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Mystery Lingers in Kfar Bir’im

By Ali Qleibo

My choices, including those related to the day-to-day aspects of life, like my usual excursions, are related to a sense of discernment that responds to a need that arises from conducting academic research, visiting historical sites, poring over the details, conducting interviews with people, and reading the signs.  Ethnographic anthropology guides me in my way of research, exegesis, and informs every step I take. Cross-cultural experience and a corresponding plethora of books and articles that I have written heighten my consciousness so as to isolate, identify, and infer meanings. The semiology of Palestinian culture as a hermeneutics has shaped my field of vision, structured the horizon of thought, and de facto defined the scope of my research.

The partially restored St. Maron Maronite Catholic Church in Kfar Bir’im.

“We are exempted from paying entrance fees,” my friend Maron Aboud explained as we drove past the gateway leading to his hometown of Kfar Bir’im, now an archaeological park with an admission fee, to attend mass. The villagers, who were forced out of their hometown in the Upper Galilee in 1953 had found shelter in adjacent Palestinian enclaves, namely Jish, Rameh, Acre, Haifa, and throughout Palestine and Lebanon. Maron further explained, “To preempt our return, and in defiance of the Israeli Supreme Court where we had won our case to return to our village, the Israeli army bombarded and levelled all the houses.”

Engraving on the lintel plaque at the entrance of St. Maron Church.

In Kfar Bir’im stands an imposing Canaanite temple in Hellenistic style, whose façade is decorated with the distinctive engraving of bunches of grapes, in reference to the fertility rites associated with Dionysus.

An otherworldly inscrutable feeling imbues the village, reduced to rubble and meticulously kempt as an archaeological park, with a strong sense of loss and longing. Nothing remains standing in Kfar Bir’im except the forlorn façade of a once sumptuous colonnaded Hellenistic Canaanite temple built along a south-north axis, as in all Edomite and Nabatean temples in southern Palestine and Jordan. The belfry of St. Maron Church and the arched façade and remaining stubs of the houses that spread around keep the memory of the place. The partially restored church serves as a focal point of reunion where the dispersed community celebrates mass every Saturday. The dead continue to be buried in the adjacent cemetery.

Mystery lingers in Kfar Bir’im. On the lintel plaque at the entrance of St. Maron Maronite Catholic Church an engraving represents a cross that is studded with stars and flanked by images of unfamiliar four-legged animals that combine the features of a fox, a rodent, and a lizard. After mass, as the celebrants gathered for coffee and cakes in the courtyard of the church, I inquired in vain about the referent of the symbolical animal represented in lieu of the more familiar pigeons or lamb imagery.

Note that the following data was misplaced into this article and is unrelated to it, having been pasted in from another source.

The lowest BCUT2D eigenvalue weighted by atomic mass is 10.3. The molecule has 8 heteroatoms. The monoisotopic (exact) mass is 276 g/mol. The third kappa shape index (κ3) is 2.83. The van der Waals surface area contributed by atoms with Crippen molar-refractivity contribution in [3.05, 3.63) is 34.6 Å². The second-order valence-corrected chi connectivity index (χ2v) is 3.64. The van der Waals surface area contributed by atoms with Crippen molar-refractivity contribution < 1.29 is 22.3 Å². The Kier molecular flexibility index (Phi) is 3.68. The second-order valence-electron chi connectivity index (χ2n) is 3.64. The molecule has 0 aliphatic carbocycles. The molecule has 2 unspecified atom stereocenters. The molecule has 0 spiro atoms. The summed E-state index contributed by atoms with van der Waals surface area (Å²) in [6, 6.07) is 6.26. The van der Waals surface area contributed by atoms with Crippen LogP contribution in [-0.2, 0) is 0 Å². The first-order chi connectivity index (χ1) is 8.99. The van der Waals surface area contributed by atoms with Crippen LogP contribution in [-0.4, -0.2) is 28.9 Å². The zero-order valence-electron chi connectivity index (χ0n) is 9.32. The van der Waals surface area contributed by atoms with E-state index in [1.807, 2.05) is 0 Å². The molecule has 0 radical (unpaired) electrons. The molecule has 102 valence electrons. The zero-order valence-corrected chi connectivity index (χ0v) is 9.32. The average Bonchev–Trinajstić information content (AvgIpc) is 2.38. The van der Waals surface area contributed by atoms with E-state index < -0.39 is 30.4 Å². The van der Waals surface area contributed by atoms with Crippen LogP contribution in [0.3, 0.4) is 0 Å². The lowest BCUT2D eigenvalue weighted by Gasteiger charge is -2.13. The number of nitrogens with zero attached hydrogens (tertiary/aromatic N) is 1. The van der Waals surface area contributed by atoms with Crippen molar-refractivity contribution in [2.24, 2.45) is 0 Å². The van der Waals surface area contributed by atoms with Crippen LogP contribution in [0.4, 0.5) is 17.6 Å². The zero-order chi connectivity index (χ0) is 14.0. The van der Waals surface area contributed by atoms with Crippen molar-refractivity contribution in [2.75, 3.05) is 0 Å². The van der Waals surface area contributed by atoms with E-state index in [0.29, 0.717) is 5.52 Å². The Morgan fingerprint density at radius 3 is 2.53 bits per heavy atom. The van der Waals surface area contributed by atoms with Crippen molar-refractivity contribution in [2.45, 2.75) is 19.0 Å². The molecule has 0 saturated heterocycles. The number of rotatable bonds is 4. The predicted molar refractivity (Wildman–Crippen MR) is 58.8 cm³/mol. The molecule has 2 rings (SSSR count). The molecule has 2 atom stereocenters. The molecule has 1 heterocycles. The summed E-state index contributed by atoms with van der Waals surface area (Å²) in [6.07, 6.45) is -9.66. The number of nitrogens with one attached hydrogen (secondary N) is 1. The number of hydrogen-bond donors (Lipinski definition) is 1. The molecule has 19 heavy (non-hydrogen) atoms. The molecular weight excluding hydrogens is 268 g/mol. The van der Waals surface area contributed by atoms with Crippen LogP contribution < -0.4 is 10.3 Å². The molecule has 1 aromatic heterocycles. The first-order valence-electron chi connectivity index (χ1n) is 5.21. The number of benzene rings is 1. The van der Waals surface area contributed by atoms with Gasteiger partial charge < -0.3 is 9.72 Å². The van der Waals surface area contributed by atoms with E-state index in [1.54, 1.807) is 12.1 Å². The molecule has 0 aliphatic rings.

From ancient cave paintings to modern-day logos and websites, symbols provide the artistry with richness that very few art forms can produce to indicate an idea, object, or relationship. Symbols are necessarily polysemic and may be interpreted in numerous ways. For days I remained haunted by the arcane engraving in St. Maron’s lintel in search of a referent, be it a natural or legendary animal, until fortune led me to the archaeological site of Sepphoris (صفورية), the birthplace of the Virgin, next to Nazareth, where by chance I stumbled over a Hellenistic representation of the enigmatic animal depicted on the mosaic floor of “Villa Dionysus.” The mosaics date back to the third century AD.

Sepphoris, an ancient Canaanite city, is famed for its well-preserved, finely restored Hellenistic figurative and floral mosaics, chief among which stands the Dionysian tableau that depicts the life cycle of the Greek god Dionysus in “Villa Dionysus.” The Hellenistic period in Palestine witnessed a Canaanite syncretic development whereby the Baalic fertility cult involved Dionysian symbolism. In this era Dionysus assumed a great status, and his imagery and symbolism spread widely. The symbolic bunch of grapes on a vine, for example, became fashionable. The iconic image of the grapes was engraved and represented in lintels of Canaanite temples and in burial caves and represented in mosaics. Hellenism, a syncretism of Canaanite and Greek religion, involved the fusion of the iconography of the Dionysiac aspect as the god of fertility with Canaanite beliefs: In brief, Dionysus came to be the god of fertility on par with Baal.